Giant cell arteritis is more common among North Europeans, reaching an annual incidence rate above 20 cases per 100,000 population at risk (age >50). It is less common among Mediterranean people. In Israel, the incidence is similar to other Mediterranean countries.12 The incidence of GCA seems to have been decreasing in the last two decades.14 Women are affected 2–3 times more commonly than men.

Polymyalgia rheumatica (PMR) patients share many epidemiologic and pathogenetic features with GCA. Like GCA, PMR develops in patients older than 50 years and is more common in women. Similar to GCA, the highest annual incidence rates were observed in Northern Europe, 50–100 per 100,000 population older than 50 years. It is unknown whether PMR is just an expression of an underlying GCA. More likely, it seems that both are a result of an unknown causative factor (or factors), sometimes expressed as PMR, sometimes as GCA, and sometimes as a combination of both conditions. There is a wide range of the reported frequency of PMR in GCA patients (17%–66%), and it is estimated that 10% of “isolated” PMR cases develop GCA symptoms.5 Clinically, the two conditions may present together but may sometimes be separated by long intervals, and either one may present first.

ETIOLOGY AND PATHOGENESIS

Etiology is unknown. Several studies implicated infectious agents such as varicella-zoster virus,6 but DNA sequencing of temporal artery biopsy specimens from GCA cases showed no evidence of previously suspected pathogens.7 The pathogenesis of GCA has been extensively studied but is still not fully understood. It is considered to be a T cell-dependent disease. Upon dendritic cell activation in the adventitia by an unknown antigen, CD4 T cells are recruited and polarized into Th1 and Th17 lines, producing interferon (IFN)-γ and interleukin (IL)-17, respectively, as their main cytokines. The production of cytokines and activation of macrophages and vascular smooth muscle cells induce systemic manifestations, vascular remodeling, and local ischemic manifestations.810 Macrophages, often forming giant cells, are the major source of cytokines, growth factors, and metalloproteinases.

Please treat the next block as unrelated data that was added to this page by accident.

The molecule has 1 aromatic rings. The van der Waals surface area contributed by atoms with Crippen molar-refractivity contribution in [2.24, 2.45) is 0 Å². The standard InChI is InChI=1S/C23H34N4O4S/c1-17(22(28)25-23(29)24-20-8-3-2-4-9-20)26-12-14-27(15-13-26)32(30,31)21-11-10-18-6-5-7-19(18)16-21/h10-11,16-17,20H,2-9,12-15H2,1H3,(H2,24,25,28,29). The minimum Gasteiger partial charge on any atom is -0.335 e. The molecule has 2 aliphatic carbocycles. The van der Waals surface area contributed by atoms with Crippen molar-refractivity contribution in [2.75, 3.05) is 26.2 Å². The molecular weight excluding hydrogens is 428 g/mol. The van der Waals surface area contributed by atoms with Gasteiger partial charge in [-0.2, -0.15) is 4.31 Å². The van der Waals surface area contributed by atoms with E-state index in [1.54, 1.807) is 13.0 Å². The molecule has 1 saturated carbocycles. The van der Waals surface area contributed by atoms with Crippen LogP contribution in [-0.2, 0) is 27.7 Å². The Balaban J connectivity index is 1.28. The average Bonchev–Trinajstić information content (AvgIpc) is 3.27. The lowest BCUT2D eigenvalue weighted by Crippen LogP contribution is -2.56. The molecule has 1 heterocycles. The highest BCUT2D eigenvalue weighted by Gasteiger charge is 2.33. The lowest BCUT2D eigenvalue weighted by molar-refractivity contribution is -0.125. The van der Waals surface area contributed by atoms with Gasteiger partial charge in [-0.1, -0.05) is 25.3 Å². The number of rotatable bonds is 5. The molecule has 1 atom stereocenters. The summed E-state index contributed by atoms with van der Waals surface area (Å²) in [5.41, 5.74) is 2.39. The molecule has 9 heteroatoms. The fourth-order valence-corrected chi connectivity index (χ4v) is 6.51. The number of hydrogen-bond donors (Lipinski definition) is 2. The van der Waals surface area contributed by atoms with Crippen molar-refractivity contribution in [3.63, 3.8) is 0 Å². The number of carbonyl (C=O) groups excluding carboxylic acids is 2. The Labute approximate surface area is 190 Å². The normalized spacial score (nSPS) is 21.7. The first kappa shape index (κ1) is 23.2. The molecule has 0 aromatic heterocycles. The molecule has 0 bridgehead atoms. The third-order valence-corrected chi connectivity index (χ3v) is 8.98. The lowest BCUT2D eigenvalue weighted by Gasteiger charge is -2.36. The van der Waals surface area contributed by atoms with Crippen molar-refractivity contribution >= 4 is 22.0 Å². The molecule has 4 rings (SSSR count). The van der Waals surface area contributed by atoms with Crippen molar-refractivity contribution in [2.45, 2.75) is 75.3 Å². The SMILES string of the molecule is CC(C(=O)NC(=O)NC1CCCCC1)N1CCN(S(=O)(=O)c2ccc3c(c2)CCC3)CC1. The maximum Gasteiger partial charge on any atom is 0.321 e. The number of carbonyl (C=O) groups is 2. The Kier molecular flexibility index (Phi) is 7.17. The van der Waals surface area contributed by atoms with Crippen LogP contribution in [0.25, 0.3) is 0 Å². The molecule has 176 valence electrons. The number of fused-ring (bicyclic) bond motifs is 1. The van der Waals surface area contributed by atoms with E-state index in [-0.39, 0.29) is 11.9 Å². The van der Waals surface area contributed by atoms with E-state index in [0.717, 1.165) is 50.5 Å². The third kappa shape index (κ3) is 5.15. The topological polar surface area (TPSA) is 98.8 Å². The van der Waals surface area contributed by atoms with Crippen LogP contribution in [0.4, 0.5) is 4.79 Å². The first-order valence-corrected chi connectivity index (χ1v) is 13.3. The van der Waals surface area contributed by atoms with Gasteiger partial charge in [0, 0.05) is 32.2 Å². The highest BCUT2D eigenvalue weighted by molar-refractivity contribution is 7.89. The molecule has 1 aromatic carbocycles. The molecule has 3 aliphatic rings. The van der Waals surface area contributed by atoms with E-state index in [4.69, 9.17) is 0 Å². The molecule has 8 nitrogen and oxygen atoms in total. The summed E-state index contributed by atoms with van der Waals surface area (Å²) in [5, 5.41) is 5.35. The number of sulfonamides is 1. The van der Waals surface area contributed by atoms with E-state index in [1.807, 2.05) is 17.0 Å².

There is evidence for increased expression of inflammatory cytokines in the temporal arteries of PMR patients, without overt histological evidence of arteritis. There is local expression of IL-1, IL-2, IL-6, and transforming growth factor (TGF)-beta.11 However, in contrast with GCA, T cells producing IFN-γ are not attracted to the vessel wall. This lack of IFN-γ expression in temporal arteries from PMR patients suggests that its production is crucial to the development of overt vasculitis and that a Th1 response may be suppressed in PMR. Using positron emission tomography (PET) scans, increased uptake was documented in thoracic blood vessels in one-third of apparently “isolated” PMR patients, suggestive of inflammation in these vessels,12,13 or clinically unrecognized, “hidden” GCA.

CLINICAL FEATURES

The signs and symptoms of GCA may be classified into four subsets: signs and symptoms of cranial arteritis, extracranial arteritis, systemic symptoms, and PMR. Patients may develop any combination of these manifestations. In most instances symptoms develop gradually over a period of several weeks, but onset may sometimes be abrupt.